• Parents have reported that rice cereal is very filling and helps their babies to feel full for longer than milk alone, which leads to better nights’ sleep.  

Oatmeal Cereal 

Oats are a great staple food to introduce into your baby’s diet, which is why so many parents choose oatmeal cereal when it’s time for their babies to transition from milk to solids. 

In fact, according to the American Academy of Pediatrics (AAP), oatmeal is one of the best cereals for babies.

According to the AAP, oatmeal provides a balanced nutrition profile, which includes high amounts of fiber, iron, calcium, zinc, vitamin B6, folate, magnesium, phosphorus, potassium, copper, manganese, and selenium.

It also contains a low amount of saturated fat. These nutrients help support healthy growth and development during infancy.

One of the most important nutrients for your baby during the early stages of their development is iron. Iron helps the body produce red blood cells, which carry oxygen throughout the body.

If there isn’t enough iron in the body, then babies can become weak and tired easily. Iron deficiency can lead to anemia, which is a condition that can significantly impact your baby’s health.

Luckily, just a quarter of a cup of oatmeal cereal can provide up to 80% of your baby’s daily recommended iron intake, so if you choose to incorporate oats into your baby’s diet, you’ll be taking an important step towards protecting their health.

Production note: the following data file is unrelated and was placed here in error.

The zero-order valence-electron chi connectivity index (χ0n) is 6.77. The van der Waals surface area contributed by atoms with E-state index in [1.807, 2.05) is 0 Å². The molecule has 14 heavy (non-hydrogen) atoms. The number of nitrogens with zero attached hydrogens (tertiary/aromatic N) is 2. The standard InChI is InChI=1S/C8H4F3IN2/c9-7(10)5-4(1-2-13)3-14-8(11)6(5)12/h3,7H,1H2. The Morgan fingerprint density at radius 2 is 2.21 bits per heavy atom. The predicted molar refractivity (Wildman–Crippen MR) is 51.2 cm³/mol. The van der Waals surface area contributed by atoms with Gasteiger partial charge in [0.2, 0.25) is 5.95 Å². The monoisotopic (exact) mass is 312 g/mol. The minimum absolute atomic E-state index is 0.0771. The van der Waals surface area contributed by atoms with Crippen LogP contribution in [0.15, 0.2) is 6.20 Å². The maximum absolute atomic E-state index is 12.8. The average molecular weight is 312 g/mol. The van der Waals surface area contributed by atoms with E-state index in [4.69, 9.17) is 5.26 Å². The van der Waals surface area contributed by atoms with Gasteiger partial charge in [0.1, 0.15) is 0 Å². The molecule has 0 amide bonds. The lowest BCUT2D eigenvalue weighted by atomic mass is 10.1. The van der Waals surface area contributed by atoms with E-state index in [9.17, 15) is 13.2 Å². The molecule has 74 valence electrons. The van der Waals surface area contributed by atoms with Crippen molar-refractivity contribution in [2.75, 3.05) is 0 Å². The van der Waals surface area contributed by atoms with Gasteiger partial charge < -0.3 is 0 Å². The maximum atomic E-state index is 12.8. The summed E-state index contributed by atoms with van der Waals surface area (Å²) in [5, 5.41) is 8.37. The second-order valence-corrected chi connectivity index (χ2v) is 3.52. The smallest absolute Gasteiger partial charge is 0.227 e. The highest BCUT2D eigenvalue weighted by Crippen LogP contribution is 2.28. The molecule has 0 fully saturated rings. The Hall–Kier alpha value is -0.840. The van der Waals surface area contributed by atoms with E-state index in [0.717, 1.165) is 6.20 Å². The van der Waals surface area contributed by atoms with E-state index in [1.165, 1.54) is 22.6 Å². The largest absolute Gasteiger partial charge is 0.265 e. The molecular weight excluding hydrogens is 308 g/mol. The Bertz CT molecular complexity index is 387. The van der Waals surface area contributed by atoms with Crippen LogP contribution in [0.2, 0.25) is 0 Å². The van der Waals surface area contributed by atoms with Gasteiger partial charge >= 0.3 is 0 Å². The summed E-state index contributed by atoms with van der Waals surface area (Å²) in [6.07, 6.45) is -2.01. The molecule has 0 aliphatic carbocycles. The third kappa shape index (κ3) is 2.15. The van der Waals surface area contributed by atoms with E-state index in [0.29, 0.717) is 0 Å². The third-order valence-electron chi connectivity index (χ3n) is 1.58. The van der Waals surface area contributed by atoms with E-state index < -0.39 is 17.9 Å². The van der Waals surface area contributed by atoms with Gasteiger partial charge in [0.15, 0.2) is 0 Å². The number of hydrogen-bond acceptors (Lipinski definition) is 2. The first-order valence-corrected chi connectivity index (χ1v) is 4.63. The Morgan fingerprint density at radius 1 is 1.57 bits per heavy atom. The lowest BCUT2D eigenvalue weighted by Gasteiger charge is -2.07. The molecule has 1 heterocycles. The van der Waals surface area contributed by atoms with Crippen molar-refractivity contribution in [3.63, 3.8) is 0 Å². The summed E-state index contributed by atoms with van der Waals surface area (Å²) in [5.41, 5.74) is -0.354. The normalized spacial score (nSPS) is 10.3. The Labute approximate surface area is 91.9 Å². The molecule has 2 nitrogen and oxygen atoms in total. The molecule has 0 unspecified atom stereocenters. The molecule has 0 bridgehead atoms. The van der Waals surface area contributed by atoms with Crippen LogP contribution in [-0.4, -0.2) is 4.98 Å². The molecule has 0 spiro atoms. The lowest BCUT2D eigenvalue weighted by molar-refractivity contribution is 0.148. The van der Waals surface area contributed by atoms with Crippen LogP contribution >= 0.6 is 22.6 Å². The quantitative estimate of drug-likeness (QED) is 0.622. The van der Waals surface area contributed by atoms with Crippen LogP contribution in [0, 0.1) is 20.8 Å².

If you have a very hungry baby on your hands, oatmeal might be your best option because the consistency is pretty thick, so it’s filling and will tide your baby over until their next meal. 

Other benefits of oatmeal cereal for babies include the fact that infants often enjoy the flavor, which encourages them to eat the recommended amount of cereal per day.

Oatmeal Vs Rice Cereal Which Is Best For Your Baby (1)

Additionally, because oatmeal cereals are high in fiber, consuming this cereal is likely to ease your baby’s digestion and minimize common issues such as constipation. 

Another great thing about oatmeal cereal is that you don’t need to buy it pre-prepared. In fact, it’s probably cheaper to make it yourself, and it’s really easy!

Just get some steel-cut oats and cook them overnight in a crockpot. Make sure you don’t get genetically modified oats, though, since there are much better, healthier options on the market for your baby. 

Unfortunately, there is one thing that stops some parents from buying oatmeal cereal for their babies, and that’s the fact that oatmeal cereals contain gluten.

This means that babies with celiac disease or wheat allergies cannot consume oatmeal cereal without experiencing symptoms. 

If you’re wondering how to know whether your baby has a wheat allergy, there are some symptoms to look out for. Itchy or inflamed skin, including hives, can be a sign of wheat intolerance in babies.

So can irritated eyes, difficulty breathing, vomiting, diarrhea, and rarely, anaphylaxis.

If you notice any of these symptoms in your baby, particularly after consuming oats or other foods containing gluten, it’s best to take them to the doctor for blood tests.

In the meantime, it’s a good idea to avoid foods that have gluten in them, including oatmeal cereal.

Of course, if any of the more extreme symptoms arise, such as difficulty breathing, you should seek emergency medical care. 

The Best Oatmeal Cereals For Babies